In explaining the impacts and how co-ops avoid them, explain that co-ops aren’t as greedy as corporations. Corporations exist to make profit for shareholders, and more often than not, those shareholders are far away from the actual workings of the corporation (refer to the subsidiarity point in the states notes above). Contrast that with a co-op, where the workers are part owners of the business. They won’t exploit themselves because the reason that they got into the business in the first place was for their own benefit. As such, co-ops are much more likely to be sustainable and not as prone to corporate, short-term greed.

 

 

 

Capitalism

After the 2AC, ask the aff to define capitalism. They’ll either stutter for some time (don’t let them take too long), or they’ll give an answer like “an economic system where an individual has the right to private property/capitalâ€. What’s the problem with this definition? So. Many. Things. Begin with “individualâ€. Was Nazi Germany a capitalist system? The Jews, gypsies, and other undesirables weren’t allowed to own private property, but they weren’t considered citizens, so the government was upholding capitalism. What about a situation from the state of nature, where it just so happens that a single person is able to accumulate 90% of all capital? As a result, everyone else has to rely on this one person for 90% of their livelihood, and that includes future generations who do not currently have a say in the situation. If this is the system that capitalism is, capitalism is jacked up.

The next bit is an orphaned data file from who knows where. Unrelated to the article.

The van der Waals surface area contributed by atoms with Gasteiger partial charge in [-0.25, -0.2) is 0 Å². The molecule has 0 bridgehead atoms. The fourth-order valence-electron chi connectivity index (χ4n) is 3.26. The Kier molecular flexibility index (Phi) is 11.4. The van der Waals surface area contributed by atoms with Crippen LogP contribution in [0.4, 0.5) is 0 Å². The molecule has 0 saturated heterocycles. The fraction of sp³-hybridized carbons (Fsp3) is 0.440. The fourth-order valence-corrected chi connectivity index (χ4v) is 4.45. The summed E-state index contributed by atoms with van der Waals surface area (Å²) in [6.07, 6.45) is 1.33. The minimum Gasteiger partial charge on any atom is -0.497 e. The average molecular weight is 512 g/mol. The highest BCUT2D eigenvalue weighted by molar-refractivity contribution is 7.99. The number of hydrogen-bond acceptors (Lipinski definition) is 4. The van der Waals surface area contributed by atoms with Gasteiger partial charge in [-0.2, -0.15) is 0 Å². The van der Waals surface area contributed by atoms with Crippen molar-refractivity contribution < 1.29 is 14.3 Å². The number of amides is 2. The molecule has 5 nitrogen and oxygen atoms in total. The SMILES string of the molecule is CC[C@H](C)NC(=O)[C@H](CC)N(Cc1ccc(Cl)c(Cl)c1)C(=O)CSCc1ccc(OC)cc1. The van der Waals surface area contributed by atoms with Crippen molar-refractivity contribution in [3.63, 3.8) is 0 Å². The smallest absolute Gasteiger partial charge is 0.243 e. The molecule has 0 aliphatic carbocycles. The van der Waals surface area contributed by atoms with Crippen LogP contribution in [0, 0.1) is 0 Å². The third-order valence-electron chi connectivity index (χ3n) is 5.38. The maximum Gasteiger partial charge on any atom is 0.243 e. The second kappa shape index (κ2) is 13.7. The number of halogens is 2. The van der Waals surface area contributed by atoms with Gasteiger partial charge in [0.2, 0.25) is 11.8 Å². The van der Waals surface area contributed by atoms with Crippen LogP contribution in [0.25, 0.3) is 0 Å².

Distributism captures the goods of capitalism (working for a profit) without its vices (focus on profit). It’s supposed to strike that strange balance between the two extremes of forced, state labor and extreme individualism.

 

 

Contents

Distributism 7

Notes 8

File 9

Distributism 10

States 12

Corporatism 13

Capitalism 14

Counterplan 15

Shells 16

Generic 17

Domestic 18

Lawsuit 19

Treaties 20

Solvency 21

International Perception 22

Treaties 24

Lawsuit 25

Nullification 27

Overviews 28

2NC/1NR – Generic 29

2NC/1NR – Domestic 30

2NC/1NR – Lawsuit 31

2NR – General 32